After a two-year hiatus, Italian wine fair Vinitaly returns
After a two-year gap due to pandemic-related cancellations, Vinitaly, the Italian wine, spirits and gastronomy fair, closed its 54th edition in Verona last week. Overall attendance is down sharply compared to previous years, with a drop of almost 30% compared to the last edition in 2019.
However, Veronafiere, the show’s organizer, noted that the 2022 show is specifically aimed at the wine trade, as opposed to both industry and consumers. Several participants found this focus on business valuable.
“You could say we were all surprised at how good it was [for] this year’s edition,” says Alfredo Falvo, owner of Masseria Li Veli in Puglia. “[The] good thing for us, [and] perhaps for all the producers, it was that for the first time there were fewer private consumers visiting, so the effort was all concentrated on trade and the press. This meant fewer people, less traffic and more productivity.
Producers were eager to reconnect with collaborators and finally have face-to-face opportunities to develop new partnerships.
“After two years without meeting them, we needed to shake their hands, observe them and lay the foundations for future projects,” explains Andrea Di Fabio, general manager of Cantina Tollo in Abruzzo. “In fact, it has been very difficult over the past two years to finalize or obtain final decisions on new projects, activations or commitments from all markets due to global uncertainty. The human touch, the meetings face to face or a simple handshake in the past would affirm that the projects are moving forward.
“Vinitaly is meant to bring people together, and it’s the ultimate networking event for the Italian wine industry. We were very happy to get back to it. —Giuseppe LoCascio, Lucidity Wine Merchants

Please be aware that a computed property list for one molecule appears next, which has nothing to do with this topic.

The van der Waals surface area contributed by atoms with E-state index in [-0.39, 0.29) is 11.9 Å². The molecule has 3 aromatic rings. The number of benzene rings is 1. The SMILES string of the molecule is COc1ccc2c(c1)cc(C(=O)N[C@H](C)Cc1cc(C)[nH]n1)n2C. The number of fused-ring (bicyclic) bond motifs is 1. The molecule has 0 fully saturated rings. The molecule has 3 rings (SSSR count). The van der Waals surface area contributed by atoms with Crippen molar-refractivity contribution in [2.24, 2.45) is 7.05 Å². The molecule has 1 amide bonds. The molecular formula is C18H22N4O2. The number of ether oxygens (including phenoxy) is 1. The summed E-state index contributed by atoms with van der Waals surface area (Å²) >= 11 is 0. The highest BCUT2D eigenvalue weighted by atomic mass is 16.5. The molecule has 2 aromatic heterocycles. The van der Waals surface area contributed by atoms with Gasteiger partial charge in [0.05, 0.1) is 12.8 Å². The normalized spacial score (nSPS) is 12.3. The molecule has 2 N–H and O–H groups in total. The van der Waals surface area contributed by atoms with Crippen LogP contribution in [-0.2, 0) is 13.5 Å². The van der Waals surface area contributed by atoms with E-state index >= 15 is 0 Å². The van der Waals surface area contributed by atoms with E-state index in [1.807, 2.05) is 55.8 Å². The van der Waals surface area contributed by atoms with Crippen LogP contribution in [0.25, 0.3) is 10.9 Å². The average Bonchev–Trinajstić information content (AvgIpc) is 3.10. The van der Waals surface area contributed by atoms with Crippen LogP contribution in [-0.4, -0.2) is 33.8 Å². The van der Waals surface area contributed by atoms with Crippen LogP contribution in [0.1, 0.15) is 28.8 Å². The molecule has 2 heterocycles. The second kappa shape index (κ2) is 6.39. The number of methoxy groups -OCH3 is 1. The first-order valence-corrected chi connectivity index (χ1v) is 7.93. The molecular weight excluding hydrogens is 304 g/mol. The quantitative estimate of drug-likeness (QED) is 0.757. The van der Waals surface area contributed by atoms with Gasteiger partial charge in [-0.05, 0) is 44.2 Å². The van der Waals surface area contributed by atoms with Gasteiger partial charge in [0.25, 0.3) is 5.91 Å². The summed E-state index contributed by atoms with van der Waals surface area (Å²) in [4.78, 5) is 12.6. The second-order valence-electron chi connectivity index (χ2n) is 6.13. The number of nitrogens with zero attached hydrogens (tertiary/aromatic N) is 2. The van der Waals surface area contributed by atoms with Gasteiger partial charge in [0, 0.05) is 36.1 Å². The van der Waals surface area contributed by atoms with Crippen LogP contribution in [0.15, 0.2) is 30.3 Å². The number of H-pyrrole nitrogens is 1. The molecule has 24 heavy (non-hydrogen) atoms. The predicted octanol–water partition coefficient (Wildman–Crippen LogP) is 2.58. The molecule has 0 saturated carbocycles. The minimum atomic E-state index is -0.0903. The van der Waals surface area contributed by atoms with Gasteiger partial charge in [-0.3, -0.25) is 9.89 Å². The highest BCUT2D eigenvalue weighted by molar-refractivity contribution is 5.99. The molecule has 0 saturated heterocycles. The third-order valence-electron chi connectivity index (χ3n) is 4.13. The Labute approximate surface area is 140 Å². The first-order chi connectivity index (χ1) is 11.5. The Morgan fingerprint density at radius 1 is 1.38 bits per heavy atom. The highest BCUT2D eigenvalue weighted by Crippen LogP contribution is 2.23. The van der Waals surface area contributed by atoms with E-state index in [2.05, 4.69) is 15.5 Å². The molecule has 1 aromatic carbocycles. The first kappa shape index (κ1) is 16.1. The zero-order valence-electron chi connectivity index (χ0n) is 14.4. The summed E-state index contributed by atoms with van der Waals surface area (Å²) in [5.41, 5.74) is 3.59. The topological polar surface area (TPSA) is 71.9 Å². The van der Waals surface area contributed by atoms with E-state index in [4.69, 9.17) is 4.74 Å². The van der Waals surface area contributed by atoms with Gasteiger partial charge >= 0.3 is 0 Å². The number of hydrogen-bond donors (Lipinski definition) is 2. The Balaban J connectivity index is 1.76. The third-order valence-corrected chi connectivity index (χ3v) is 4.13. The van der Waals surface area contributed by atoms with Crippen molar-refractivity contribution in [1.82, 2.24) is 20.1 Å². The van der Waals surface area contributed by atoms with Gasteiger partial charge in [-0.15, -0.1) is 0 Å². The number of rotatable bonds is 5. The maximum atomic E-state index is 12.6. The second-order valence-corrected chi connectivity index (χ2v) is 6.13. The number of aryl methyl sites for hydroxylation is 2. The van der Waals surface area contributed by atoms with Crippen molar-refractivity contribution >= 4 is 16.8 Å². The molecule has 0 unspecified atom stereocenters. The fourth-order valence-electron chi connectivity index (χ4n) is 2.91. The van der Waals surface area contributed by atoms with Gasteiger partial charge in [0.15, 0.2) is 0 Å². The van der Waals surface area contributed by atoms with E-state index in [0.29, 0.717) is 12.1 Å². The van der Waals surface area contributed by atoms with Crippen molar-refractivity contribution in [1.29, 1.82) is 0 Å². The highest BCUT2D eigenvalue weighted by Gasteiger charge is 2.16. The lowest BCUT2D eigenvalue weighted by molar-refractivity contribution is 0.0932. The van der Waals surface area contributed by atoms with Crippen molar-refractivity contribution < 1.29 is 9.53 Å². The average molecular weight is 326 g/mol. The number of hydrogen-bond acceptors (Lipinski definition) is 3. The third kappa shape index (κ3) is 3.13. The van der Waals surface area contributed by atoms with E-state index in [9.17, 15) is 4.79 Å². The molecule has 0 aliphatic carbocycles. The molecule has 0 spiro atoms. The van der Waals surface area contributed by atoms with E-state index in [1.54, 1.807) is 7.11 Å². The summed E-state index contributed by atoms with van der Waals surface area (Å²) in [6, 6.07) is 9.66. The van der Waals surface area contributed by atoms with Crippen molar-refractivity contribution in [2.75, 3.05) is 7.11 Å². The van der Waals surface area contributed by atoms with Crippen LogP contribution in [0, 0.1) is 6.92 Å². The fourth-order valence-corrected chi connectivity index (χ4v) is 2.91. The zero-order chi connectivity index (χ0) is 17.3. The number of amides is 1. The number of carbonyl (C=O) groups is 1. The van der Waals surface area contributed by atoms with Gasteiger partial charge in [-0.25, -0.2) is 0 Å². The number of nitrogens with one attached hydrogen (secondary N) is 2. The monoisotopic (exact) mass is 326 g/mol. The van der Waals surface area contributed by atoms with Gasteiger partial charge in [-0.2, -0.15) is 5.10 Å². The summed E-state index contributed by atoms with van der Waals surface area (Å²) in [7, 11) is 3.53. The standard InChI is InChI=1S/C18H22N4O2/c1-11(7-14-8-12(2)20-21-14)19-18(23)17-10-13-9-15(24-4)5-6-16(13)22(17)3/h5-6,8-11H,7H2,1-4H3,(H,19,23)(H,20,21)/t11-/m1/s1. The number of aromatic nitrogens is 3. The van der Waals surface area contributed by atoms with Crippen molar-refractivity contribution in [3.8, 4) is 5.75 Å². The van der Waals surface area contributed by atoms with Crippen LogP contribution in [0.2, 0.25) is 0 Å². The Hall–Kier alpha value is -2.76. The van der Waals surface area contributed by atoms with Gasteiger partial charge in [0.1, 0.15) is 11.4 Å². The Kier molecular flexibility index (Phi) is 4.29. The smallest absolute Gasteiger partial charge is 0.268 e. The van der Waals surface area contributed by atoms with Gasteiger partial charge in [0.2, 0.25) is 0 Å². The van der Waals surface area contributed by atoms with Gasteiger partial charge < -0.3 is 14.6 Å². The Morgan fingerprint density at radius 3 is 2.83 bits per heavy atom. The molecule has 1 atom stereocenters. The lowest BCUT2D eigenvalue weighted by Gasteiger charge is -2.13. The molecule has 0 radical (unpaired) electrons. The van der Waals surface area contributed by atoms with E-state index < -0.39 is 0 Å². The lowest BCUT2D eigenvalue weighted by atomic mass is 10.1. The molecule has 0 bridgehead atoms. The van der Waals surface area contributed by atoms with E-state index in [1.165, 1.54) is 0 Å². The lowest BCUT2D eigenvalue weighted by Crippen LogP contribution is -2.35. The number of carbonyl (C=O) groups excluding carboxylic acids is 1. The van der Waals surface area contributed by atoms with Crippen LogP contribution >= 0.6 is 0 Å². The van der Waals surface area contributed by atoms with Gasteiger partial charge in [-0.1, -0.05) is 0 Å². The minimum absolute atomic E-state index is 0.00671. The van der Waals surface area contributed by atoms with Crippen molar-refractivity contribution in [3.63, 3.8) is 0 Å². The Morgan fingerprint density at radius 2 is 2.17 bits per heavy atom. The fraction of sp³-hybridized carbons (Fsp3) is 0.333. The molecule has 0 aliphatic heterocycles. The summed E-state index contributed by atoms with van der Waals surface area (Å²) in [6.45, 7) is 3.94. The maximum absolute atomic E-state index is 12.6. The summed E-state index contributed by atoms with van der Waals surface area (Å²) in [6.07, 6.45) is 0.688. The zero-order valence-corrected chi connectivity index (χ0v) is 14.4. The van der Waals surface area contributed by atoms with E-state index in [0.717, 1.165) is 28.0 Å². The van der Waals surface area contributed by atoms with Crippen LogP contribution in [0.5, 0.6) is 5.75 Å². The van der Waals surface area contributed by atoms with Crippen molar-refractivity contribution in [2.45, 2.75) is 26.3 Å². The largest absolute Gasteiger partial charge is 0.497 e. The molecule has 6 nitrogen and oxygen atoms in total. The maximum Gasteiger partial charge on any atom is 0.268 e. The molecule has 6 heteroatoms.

Foreign buyers accounted for a record 28% of total fair attendees, with 25,000 international visitors from 139 countries. Trade members from the United States continued to lead in international participation, followed by those from Germany, the United Kingdom and Canada.
Many importers, distributors, US wine buyers and members of the media attended the fair in hopes of revitalizing business opportunities after two uncertain years.
“The past two years have been challenging in terms of maintaining existing relationships and building new ones,” says Giuseppe LoCascio, who opened import company Lucidity Wine Merchants in Sacramento, California in 2021. “You can’t do much over a video call and we’ve all grown tired of doing business through a screen Vinitaly is all about bringing people together, and it’s the ultimate networking event for Italian wine industry. We were very happy to get back into it.”
Additionally, many importers wanted the opportunity to find ways to grow their portfolios again.
“We have focused on areas and regions where we do not yet have representation, such as Marche, Puglia and Lombardy,” explains Nunzio Castaldo, president of Panebianco Wines in New York. “In addition, we have focused our attention even more on natural and sustainable wines.”
Despite the general air of positivity on Vinitaly’s return, many in the sector have expressed concerns about the future of the wine industry, citing looming global issues that could have the biggest impact on small and medium-sized wine companies.
When asked if this year’s Vinitaly could be considered a success, Castaldo quickly answered with a resounding yes. However, he was also quick to note that “while the export of Italian wines to the United States has shattered all records in recent years, the outlook for 2022 reveals a worrying picture due to a series of factors which herald a problematic year Escalating raw material and transport costs will inevitably lead to a substantial erosion of margins, which, together with the inflationary spiral, will affect confidence and, consequently, global consumption.